When Time Doesn’t Heal All Wounds; Turn to Telemedicine
As a result of a sharp rise in diabetes, obesity, and an aging population one of the biggest problems that healthcare faces is the prevalence of chronic wounds. Recent literature shows that wounds heal slower and have more complications in older populations versus younger people. The study then goes on to say that other comorbidities like diabetes and obesity contribute to the problem of chronic wounds. In the United States, it is estimated that chronic wounds affect around 6.5 million patients and costs an excess of $25 billion a year.
Chronic wounds can have a profound impact on one’s quality of life, and are a serious problem that requires research into how to best tackle the issue. One of the more recent solutions is the use of telemedicine. From the provider’s perspective, a review of the photograph uploaded by the patient and a conversation with them over the phone, allows the provider to counsel the patient on changes they may need to adapt or to advise them if they should be seeking further care. This adds a new level of patient accountability and allows providers and specialists involved with the case to act early on wounds that are not improving. A recent study was carried out comparing the use of telemedicine in chronic wound care with conventional care in the home care setting. During the 1-year follow up, 70% of the patients in the telemedicine group achieved complete wound healing compared with 45% in the conventional treatment group.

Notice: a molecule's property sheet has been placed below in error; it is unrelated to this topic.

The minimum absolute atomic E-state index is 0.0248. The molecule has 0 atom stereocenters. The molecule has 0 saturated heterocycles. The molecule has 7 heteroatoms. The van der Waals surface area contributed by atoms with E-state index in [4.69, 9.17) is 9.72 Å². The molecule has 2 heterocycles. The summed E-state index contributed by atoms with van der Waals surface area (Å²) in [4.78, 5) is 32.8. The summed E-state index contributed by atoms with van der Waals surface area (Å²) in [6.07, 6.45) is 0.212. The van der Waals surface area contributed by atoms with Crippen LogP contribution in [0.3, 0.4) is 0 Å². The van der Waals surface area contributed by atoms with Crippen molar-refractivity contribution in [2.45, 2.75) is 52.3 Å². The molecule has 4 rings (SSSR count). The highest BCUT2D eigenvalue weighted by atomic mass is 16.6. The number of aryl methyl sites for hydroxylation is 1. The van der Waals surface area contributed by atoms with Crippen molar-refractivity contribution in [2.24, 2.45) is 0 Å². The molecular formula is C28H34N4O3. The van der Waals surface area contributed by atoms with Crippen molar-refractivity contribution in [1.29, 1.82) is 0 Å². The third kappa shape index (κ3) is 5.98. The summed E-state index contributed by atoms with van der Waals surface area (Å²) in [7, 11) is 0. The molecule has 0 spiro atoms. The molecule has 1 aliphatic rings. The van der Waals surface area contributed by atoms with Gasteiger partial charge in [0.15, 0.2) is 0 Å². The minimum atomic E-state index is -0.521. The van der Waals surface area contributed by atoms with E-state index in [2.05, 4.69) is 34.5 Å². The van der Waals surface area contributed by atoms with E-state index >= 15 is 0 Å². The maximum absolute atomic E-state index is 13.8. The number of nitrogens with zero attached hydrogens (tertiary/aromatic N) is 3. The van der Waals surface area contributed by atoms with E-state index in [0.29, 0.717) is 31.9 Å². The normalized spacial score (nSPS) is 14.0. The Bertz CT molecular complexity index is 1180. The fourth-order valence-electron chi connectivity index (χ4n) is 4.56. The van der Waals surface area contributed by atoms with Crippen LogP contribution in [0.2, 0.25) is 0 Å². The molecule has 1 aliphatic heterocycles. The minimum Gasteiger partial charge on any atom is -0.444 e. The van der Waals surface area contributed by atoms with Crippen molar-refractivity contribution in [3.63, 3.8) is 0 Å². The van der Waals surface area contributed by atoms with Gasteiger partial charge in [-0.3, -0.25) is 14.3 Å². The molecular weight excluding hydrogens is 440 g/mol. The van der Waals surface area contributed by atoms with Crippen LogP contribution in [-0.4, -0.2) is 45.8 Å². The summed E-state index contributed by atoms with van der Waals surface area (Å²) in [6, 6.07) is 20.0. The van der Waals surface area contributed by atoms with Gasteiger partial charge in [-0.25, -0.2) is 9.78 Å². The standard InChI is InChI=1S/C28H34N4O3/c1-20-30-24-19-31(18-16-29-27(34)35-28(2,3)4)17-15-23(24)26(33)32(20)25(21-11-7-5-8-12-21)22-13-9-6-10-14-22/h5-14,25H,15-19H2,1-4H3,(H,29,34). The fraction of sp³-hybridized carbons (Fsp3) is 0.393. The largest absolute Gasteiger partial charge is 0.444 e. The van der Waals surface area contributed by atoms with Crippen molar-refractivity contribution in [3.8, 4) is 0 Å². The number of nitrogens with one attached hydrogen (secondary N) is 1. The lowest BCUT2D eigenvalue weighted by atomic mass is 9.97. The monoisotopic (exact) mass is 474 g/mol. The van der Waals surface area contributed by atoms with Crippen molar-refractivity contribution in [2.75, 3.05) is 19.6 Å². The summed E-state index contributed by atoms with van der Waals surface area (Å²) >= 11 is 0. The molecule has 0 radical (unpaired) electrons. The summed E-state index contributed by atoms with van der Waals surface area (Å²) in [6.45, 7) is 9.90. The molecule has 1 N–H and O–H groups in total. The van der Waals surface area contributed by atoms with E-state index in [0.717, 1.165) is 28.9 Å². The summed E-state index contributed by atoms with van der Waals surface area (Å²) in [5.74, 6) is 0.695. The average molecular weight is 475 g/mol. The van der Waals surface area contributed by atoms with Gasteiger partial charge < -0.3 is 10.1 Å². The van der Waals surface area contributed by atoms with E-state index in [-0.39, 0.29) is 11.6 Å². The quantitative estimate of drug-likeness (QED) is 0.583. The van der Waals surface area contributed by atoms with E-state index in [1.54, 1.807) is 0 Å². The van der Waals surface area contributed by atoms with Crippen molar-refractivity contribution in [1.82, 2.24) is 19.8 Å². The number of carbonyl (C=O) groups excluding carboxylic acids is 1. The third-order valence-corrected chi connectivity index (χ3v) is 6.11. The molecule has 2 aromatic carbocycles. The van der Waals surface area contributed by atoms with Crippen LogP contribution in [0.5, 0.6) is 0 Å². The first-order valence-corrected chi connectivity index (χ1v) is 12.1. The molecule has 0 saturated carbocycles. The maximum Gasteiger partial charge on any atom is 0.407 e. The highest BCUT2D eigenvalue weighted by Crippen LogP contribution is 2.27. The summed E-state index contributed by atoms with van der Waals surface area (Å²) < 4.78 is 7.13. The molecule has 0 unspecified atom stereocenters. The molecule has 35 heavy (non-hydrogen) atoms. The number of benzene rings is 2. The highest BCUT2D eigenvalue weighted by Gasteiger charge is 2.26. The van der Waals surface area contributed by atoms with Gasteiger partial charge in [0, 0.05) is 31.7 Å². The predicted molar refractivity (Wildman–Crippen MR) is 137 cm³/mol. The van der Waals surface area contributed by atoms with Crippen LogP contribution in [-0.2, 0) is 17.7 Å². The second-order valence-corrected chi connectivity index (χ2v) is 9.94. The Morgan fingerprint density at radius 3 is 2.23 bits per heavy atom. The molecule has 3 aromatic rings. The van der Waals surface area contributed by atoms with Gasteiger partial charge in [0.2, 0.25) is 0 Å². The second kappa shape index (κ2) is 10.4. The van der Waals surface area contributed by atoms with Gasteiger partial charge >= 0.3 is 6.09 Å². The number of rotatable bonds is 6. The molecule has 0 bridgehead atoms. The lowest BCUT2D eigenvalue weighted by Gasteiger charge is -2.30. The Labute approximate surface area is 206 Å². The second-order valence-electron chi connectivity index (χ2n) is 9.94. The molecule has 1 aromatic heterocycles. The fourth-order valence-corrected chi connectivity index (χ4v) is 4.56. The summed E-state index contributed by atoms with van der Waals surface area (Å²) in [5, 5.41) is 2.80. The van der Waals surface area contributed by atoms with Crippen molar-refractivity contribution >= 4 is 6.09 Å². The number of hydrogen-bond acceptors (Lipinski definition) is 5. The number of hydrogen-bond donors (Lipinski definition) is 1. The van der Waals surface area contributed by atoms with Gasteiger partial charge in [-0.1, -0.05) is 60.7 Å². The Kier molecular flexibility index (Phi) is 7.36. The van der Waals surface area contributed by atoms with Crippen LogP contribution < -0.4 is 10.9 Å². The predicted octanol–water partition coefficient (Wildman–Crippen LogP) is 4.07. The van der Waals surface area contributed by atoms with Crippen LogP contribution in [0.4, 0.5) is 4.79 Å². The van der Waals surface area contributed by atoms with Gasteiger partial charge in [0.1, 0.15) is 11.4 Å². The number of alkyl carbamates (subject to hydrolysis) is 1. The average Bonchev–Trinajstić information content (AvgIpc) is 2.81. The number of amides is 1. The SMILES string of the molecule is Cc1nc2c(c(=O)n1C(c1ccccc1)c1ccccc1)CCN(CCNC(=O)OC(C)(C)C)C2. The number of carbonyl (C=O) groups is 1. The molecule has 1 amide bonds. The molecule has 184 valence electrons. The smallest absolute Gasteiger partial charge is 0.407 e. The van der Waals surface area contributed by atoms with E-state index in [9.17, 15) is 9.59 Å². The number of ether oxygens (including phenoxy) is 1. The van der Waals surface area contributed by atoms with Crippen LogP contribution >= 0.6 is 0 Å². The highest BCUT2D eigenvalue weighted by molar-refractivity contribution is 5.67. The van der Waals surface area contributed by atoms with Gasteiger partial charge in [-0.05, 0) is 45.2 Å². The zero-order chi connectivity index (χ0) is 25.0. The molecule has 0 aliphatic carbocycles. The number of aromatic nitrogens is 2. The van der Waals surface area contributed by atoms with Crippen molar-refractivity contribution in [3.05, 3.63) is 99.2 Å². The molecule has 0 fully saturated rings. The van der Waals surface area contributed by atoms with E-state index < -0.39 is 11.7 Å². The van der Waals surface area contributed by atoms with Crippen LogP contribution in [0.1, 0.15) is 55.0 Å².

It comes as no surprise that connecting home-care nurses or individuals with wound experts would help improve the management of chronic wounds, but it is the union of common sense solutions and cutting-edge technology offered by telemedicine that is truly helping to address these common healthcare issues.